For the Notebook’s October print edition on school turnarounds, we took a comprehensive look at the city's initial group of seven Renaissance charter schools.This article looks at the extent to which the schools remained neighorhood schools . You can also read more about test score gains at the schools.
On her daughter's first day of 5th grade last year, Katrina Dear was nervous.
Since her chatty little girl was in kindergarten, Dear had sent her to a charter school with strong academics, a structured environment, and motivated families.
But after learning that the charter planned to hold her daughter back for the 2010-11 school year, Dear transferred her into the public school in her West Philadelphia neighborhood, Guion S. Bluford Elementary.
Dear knew about Bluford's troubled reputation. She also knew that Bluford was now a "Renaissance charter" managed by Universal Companies.
Dear liked that the school was now a charter, but worried about the requirement that it serve all neighborhood students. Most traditional charters enroll students via citywide admissions lotteries, which savvy and involved parents are more likely to know about.
Outside Universal-Bluford that first day, Dear saw a parent loudly curse out a child – a familiar neighborhood scene, but something she almost never saw at her daughter's former school.
It gave her pause.
"The old element was still there," said Dear. "Universal couldn't kick out the bad kids. They still had to work with those parents."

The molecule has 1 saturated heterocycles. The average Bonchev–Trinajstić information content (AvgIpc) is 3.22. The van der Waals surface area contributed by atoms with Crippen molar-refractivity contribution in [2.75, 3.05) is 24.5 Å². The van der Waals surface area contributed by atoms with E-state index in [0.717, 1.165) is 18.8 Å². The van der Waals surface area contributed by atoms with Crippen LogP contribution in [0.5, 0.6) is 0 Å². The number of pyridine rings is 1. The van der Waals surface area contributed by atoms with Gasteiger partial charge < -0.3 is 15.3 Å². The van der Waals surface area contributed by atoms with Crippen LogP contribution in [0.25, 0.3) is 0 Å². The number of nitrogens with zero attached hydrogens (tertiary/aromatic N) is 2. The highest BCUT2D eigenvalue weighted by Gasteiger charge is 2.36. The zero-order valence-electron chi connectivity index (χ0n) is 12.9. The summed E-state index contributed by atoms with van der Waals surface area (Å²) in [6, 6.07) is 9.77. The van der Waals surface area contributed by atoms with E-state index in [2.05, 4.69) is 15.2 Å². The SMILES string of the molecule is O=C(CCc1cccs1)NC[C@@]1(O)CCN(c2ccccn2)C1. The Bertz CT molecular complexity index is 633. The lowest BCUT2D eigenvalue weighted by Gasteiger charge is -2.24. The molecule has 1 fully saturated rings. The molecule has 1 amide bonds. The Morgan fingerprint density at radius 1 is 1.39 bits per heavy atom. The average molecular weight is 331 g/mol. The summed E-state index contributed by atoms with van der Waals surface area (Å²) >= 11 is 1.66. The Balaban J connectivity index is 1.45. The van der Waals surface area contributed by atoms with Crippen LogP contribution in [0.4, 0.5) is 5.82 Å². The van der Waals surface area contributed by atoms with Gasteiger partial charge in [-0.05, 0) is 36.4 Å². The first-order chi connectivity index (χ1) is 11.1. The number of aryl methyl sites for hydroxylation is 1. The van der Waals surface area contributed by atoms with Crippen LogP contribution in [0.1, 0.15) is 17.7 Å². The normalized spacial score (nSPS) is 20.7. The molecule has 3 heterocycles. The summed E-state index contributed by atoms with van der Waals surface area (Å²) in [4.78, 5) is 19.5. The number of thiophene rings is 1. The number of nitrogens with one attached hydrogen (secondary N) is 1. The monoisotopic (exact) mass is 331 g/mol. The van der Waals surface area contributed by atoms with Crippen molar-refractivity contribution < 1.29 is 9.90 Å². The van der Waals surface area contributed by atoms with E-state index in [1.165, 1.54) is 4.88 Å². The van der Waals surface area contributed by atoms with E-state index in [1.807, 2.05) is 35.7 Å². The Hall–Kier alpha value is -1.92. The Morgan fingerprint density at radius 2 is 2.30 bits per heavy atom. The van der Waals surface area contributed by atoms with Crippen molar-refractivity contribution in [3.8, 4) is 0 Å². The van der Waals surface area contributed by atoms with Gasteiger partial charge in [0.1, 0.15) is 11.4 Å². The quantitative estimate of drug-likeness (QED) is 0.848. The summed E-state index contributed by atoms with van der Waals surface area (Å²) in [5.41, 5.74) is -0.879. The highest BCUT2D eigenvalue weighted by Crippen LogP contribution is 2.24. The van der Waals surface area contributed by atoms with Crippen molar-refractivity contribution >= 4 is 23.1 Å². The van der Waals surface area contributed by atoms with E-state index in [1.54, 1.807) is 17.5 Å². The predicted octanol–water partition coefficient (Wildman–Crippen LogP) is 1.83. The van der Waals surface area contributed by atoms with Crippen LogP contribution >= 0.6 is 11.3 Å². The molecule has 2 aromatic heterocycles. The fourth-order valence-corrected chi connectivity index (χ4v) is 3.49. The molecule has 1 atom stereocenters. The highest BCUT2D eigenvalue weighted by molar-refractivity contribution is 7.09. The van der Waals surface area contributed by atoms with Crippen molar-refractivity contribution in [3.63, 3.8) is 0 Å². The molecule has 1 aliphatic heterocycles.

That scene illustrates both the challenge and the opportunity of Philadelphia's experiment with converting low-performing public schools to charters.
In 2010, as part of her Renaissance Schools initiative, then-superintendent Arlene Ackerman handed over seven of the city's toughest public elementary and middle schools to outside managers. This spring, she turned over six more, including three neighborhood high schools.
The hope was that new managers could transform failing schools like Bluford into safe, high-performing options for some of the city's most underserved communities.
The fear, however, was that the managers would push out the hardest-to-serve kids and prevent the enrollment of other challenging students – an accusation often leveled against charter operators.
Dear's experience at Universal-Bluford highlights the District's early success in ensuring that its Renaissance charters function as neighborhood schools.
A comprehensive review of student enrollment and retention data by the Notebook found that in their first year, the city's first seven Renaissance charters helped draw hundreds of families back into neighborhood schools.
In most cases, the schools' new managers – ASPIRA of Pennsylvania, Mastery Charter Schools, Scholar Academies, and Universal – also retained the same students at higher rates than when the schools were traditional public schools.
While setting stringent rules in other areas, the U.S. Department of Education's push for school turnarounds doesn't include a mandate that specific percentages of neighborhood students must be served or retained.
Philadelphia, however, has aggressively declared that its Renaissance charters will serve the same kids.
"It's a critical part of the Renaissance initiative that these be neighborhood schools," said Thomas Darden, the District's deputy chief for strategic programs.
David Lapp, an attorney with the Education Law Center, seconds that notion.
"We're changing the way we've done public education in Philadelphia," said Lapp. "When you do that, you want to make sure you're improving the system for everybody, not just students who behave well or don't have disabilities or speak English proficiently."